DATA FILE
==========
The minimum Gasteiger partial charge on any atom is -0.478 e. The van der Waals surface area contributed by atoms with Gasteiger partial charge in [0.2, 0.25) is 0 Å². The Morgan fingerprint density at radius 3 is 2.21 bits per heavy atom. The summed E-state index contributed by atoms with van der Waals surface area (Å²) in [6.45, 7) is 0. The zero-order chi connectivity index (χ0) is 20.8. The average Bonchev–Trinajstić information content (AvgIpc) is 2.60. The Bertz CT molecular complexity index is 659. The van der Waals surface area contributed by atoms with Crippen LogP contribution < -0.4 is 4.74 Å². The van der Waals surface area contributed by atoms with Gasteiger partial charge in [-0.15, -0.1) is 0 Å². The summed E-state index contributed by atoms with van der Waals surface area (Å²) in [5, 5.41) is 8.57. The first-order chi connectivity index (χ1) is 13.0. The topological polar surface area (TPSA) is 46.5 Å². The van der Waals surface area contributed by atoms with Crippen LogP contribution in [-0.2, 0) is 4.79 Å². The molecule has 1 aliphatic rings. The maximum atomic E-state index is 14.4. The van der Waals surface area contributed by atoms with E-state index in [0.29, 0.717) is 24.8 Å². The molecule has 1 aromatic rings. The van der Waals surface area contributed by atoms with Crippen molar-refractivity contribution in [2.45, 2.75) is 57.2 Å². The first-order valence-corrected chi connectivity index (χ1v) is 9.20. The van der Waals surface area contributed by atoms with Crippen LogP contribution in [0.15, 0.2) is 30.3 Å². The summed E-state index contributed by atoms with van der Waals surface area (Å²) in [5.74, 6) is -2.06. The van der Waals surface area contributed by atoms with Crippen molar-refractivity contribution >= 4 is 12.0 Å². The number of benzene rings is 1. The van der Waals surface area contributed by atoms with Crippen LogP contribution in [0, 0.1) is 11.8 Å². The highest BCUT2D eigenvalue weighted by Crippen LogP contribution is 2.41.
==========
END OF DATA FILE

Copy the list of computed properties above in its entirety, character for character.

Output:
The minimum Gasteiger partial charge on any atom is -0.478 e. The van der Waals surface area contributed by atoms with Gasteiger partial charge in [0.2, 0.25) is 0 Å². The Morgan fingerprint density at radius 3 is 2.21 bits per heavy atom. The summed E-state index contributed by atoms with van der Waals surface area (Å²) in [6.45, 7) is 0. The zero-order chi connectivity index (χ0) is 20.8. The average Bonchev–Trinajstić information content (AvgIpc) is 2.60. The Bertz CT molecular complexity index is 659. The van der Waals surface area contributed by atoms with Crippen LogP contribution < -0.4 is 4.74 Å². The van der Waals surface area contributed by atoms with Gasteiger partial charge in [-0.15, -0.1) is 0 Å². The summed E-state index contributed by atoms with van der Waals surface area (Å²) in [5, 5.41) is 8.57. The first-order chi connectivity index (χ1) is 13.0. The topological polar surface area (TPSA) is 46.5 Å². The van der Waals surface area contributed by atoms with Crippen LogP contribution in [-0.2, 0) is 4.79 Å². The molecule has 1 aliphatic rings. The maximum atomic E-state index is 14.4. The van der Waals surface area contributed by atoms with E-state index in [0.29, 0.717) is 24.8 Å². The molecule has 1 aromatic rings. The van der Waals surface area contributed by atoms with Crippen molar-refractivity contribution in [2.45, 2.75) is 57.2 Å². The first-order valence-corrected chi connectivity index (χ1v) is 9.20. The van der Waals surface area contributed by atoms with Crippen LogP contribution in [0.15, 0.2) is 30.3 Å². The summed E-state index contributed by atoms with van der Waals surface area (Å²) in [5.74, 6) is -2.06. The van der Waals surface area contributed by atoms with Crippen molar-refractivity contribution >= 4 is 12.0 Å². The number of benzene rings is 1. The van der Waals surface area contributed by atoms with Crippen LogP contribution in [0, 0.1) is 11.8 Å². The highest BCUT2D eigenvalue weighted by Crippen LogP contribution is 2.41.